By JOHN E. WEARE
Recycling has become part of the daily household routine for millions of Americans. Paper-based products, along with plastic, glass or metal containers find their way into bins separate from trash while waiting to be set out on the curb or take a ride in the family car to be recycled.
Outside of the home there are expectations for receptacles to deposit some, if not all, the same materials. Cities and towns often locate bins in public spaces while more and more businesses recycle. I like to discover options everywhere I go, from hotels and airports to zoos and national parks. Just having a choice even appeals to people who are not in the habit of extending the life of what could be recyclable.
On Mondays, while attending Cub Scout meetings with my son, I have noticed two blue recycling racks in the fellowship hall at the Evangelical Free Church. Though I seldom have anything from the evening’s activities to deposit, I was curious about the church’s “green” alternative for their congregation. I talked to Randy Waggener, who coordinates the recycling.
“Dick Ellis was instrumental in getting stuff set up in his retirement,” Randy said of how it started years ago. He and his wife Coleen coordinated everything and she continued after he died. “They were big on recycling.”
Currently, the church has two kitchen-style trashcans with flip top lids for bulletins and other paper – one just inside the doorway and the other in the hallway. The two racks collect aluminum cans and plastic, respectively. Randy explained the plastic that ends up in the bag has expanded from just pop and water bottles. People toss in a range of containers too – anything the symbol. The church also saves plastic grocery bags for reuse as trash can liners.
Recycling at E-Free is appreciated as an option, yet “Some people aren’t in the mode and put (everything) in the trash,” Randy said. “If you’re not in that mode you don’t think about it.”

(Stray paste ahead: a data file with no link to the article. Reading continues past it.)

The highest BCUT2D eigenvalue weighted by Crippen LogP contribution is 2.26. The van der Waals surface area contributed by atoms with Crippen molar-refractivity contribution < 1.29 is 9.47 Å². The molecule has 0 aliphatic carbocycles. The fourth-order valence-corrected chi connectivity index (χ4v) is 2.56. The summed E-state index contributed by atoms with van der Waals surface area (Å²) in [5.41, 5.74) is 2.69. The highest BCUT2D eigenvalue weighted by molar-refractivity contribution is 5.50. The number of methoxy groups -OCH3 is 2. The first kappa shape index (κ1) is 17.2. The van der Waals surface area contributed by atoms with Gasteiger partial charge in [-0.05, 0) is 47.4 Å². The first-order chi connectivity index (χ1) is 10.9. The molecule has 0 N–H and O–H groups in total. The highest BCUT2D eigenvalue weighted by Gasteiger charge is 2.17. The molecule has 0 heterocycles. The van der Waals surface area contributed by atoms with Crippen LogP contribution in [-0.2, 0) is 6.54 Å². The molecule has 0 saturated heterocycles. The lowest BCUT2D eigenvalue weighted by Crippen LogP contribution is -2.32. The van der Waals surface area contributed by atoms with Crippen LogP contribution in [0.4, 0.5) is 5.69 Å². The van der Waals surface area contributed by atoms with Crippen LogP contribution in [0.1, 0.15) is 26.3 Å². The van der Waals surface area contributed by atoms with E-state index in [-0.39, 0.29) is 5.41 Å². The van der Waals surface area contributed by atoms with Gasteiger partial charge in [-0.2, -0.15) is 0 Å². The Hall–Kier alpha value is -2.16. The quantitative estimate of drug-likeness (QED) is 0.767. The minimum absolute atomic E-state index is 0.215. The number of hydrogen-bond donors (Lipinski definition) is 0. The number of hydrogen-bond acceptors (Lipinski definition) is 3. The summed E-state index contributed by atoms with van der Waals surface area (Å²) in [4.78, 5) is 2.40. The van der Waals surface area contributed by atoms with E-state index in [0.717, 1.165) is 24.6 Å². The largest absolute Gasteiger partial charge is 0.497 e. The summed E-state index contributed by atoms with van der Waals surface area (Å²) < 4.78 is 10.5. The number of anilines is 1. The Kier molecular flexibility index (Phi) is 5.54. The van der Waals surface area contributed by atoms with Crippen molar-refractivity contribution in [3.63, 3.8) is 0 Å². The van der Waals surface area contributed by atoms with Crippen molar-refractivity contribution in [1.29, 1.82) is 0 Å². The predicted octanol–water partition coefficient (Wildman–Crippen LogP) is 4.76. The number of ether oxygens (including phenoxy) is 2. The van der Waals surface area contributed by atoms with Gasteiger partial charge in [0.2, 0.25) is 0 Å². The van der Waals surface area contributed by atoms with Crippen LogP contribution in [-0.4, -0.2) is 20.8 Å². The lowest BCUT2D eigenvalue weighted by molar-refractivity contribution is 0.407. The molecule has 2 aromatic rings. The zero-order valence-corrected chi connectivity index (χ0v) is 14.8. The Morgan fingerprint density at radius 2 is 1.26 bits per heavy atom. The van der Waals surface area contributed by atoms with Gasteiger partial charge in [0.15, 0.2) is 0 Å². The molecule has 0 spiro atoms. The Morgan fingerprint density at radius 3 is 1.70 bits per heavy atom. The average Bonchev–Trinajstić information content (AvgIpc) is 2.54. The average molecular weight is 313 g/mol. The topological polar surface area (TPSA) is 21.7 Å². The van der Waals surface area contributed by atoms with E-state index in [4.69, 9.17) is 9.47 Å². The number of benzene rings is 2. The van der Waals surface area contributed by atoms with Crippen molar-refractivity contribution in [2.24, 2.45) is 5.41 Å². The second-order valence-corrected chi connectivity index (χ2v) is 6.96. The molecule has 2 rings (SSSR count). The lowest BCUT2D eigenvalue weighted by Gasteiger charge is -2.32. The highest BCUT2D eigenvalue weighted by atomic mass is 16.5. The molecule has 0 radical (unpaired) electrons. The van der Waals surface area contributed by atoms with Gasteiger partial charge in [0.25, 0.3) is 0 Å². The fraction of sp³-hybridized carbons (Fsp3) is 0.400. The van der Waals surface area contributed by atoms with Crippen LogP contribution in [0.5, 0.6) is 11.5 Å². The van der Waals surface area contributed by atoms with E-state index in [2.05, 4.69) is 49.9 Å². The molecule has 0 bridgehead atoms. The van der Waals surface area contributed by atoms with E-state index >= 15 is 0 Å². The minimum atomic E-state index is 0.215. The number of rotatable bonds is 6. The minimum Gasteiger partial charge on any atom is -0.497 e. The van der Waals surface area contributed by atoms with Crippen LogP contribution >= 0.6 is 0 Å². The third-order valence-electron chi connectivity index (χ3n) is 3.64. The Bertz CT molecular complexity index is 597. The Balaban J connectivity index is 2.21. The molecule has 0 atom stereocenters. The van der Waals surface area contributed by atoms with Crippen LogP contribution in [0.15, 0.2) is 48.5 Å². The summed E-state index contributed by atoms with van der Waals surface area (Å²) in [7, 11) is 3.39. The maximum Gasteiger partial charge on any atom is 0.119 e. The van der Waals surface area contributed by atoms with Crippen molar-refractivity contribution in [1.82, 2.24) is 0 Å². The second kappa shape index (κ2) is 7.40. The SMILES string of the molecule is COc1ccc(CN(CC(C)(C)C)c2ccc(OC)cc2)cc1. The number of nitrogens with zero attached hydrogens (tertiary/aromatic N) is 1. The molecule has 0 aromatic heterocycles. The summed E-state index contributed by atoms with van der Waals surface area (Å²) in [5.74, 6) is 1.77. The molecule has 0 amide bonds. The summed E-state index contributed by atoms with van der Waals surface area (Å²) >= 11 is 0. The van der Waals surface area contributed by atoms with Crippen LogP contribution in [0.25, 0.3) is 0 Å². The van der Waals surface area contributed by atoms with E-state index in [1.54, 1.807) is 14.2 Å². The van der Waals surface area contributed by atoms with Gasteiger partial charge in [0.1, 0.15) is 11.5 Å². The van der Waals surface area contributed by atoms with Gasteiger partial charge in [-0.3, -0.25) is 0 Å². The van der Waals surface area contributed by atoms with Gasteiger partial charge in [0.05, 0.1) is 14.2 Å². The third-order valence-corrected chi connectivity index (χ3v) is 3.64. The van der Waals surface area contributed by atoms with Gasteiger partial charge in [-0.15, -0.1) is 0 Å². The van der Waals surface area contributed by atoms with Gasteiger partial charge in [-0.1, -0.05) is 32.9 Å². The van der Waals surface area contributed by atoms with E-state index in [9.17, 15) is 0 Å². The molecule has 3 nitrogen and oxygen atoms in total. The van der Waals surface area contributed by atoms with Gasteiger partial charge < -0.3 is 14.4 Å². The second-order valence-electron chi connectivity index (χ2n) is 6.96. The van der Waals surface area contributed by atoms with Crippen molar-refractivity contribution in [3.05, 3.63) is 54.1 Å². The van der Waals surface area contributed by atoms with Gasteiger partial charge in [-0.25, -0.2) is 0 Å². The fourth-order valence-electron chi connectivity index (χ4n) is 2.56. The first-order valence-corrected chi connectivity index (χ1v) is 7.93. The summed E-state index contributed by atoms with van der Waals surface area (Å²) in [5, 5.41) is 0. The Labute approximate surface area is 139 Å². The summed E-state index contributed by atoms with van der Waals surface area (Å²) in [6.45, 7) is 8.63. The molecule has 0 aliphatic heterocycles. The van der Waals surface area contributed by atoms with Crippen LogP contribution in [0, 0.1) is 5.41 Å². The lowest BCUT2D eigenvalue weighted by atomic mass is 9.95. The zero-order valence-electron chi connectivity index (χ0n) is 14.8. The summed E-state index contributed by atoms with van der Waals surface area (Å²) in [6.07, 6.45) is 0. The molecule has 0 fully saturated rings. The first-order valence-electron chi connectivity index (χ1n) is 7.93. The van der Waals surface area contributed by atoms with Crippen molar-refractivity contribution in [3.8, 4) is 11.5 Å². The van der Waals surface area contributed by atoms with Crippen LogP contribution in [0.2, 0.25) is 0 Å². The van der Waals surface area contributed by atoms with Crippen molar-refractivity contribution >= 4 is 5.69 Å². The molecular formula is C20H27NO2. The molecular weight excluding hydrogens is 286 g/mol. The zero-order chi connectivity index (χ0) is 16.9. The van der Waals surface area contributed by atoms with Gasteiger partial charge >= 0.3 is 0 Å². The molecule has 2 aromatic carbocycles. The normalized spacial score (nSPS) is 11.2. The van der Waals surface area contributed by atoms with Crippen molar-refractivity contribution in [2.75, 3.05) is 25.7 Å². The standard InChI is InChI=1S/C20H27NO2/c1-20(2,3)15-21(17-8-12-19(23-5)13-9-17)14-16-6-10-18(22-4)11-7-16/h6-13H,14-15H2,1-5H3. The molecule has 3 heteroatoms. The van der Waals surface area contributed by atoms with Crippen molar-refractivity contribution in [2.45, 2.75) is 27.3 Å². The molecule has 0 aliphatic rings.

The church does not produce a large volume though everything adds up. Randy empties the paper every 4-6 weeks (about a large grocery bag’s worth) and the other containers every 4-6 months.
Randy explained that the congregation has made other environmentally-based decisions. They recently moved from Styrofoam plates and cups to the paper equivalent that will decompose if not recycled. E-Free has been collecting batteries to recycle after rechargeable batteries no longer fit the bill.
As long as there is somebody to care for it, Randy wants recycling to be an option at church. “I think it goes back to if you’re there in that mode of recycling. Gives those people an option and they can practice the same thing they do at home.”
Randy said, “I’m a big recycler. We’ve done it quite a while. I don’t know when we started. Was when they (Keep Alliance Beautiful) did Nos. 1 and 2 plastic. We get rid of about everything.”
Recycling can be subtle. An in your face “How can you throw that all in the trash?!” approach turns people off. Take the initiative at church, work or wherever you spend time to make recycling available. People will appreciate the effort and likely help if asked. A few repurposed trash cans and an occasional trip to the recycling center make a difference.